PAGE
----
PUNISHMENT will fit the crime in French secondary schools with the introduction of official guidelines for teachers on appropriate sanctions for pupils who break schools' codes of conduct.
The new regulations are part of a plan to reinforce school security announced by education minister Claude Allegre in January after a spate of school violence. Each school must define its own scale of punishments, and set them out in its internal regulations.
While many schools already have their own systems, it is hoped the guidelines will stop the widespread practice of staff threatening pupils without taking disciplinary action until matters deteriorate so badly they have to be dealt with by the schools' disciplinary councils. Suggested penalties for "minor breaches of duty", such as repeated lateness or talking in class, include a teacher's note in a pupil's mark book, an apology from the miscreant, detention or extra homework or temporary exclusion from class.
For serious offences, suc as violence against people or property, truancy or vandalism, penalties extend from official warnings to exclusion.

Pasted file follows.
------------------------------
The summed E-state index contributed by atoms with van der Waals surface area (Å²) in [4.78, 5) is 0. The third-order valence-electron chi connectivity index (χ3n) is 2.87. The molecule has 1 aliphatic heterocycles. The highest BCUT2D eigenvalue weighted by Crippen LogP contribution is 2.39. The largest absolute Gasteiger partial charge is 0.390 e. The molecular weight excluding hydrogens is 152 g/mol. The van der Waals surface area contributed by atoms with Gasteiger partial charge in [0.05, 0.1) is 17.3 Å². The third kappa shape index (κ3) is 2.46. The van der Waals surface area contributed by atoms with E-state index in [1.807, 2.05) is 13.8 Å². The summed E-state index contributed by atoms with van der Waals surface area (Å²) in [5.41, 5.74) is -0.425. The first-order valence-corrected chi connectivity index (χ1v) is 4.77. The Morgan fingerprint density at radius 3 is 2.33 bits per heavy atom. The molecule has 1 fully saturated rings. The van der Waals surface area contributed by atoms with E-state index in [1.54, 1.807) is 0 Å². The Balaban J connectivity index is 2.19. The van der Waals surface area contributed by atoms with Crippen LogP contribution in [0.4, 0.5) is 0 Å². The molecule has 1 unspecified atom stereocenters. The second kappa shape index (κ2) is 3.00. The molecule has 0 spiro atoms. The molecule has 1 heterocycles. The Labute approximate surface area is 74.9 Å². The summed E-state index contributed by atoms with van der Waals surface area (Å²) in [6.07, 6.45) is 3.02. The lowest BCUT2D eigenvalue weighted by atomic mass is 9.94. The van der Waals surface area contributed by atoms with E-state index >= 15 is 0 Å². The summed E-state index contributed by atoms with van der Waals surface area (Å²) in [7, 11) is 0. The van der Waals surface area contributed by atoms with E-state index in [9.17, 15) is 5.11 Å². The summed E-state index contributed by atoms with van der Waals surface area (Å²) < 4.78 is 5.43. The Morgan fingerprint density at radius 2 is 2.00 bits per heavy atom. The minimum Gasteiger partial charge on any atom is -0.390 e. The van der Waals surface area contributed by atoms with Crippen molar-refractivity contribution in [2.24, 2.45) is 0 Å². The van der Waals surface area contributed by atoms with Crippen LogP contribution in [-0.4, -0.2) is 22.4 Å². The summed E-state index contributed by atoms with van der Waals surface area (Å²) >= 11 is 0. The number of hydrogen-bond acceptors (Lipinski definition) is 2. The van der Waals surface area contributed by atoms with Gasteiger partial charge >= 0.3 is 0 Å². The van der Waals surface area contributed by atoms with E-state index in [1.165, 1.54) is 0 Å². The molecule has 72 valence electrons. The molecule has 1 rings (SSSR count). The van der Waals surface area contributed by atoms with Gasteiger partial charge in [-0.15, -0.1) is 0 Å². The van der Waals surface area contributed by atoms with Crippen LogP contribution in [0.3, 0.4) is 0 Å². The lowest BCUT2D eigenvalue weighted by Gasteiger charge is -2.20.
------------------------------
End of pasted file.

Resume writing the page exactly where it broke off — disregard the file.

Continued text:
While teachers and security staff may administer punishments for lighter offences, serious ones are the responsibility of each school's disciplinary council. In future the number of council members will be cut from 16 to 10 to allow more frequent meetings; pupils will have proportionately more representation as they will retain their two delegates. New external disciplinary committees will hear the most serious cases.
Punishments should have an "educative" element, say the guidelines, which suggest that teachers impose tasks such as essays or extra homework. Pupils' punishments might be suspended if they acknowledge their mistakes and give written undertakings to stick to the rules in future.
Parents in the Val-d'Oise, north of Paris, face withdrawal of child benefit under the penal code if their children play truant more than four times in a month.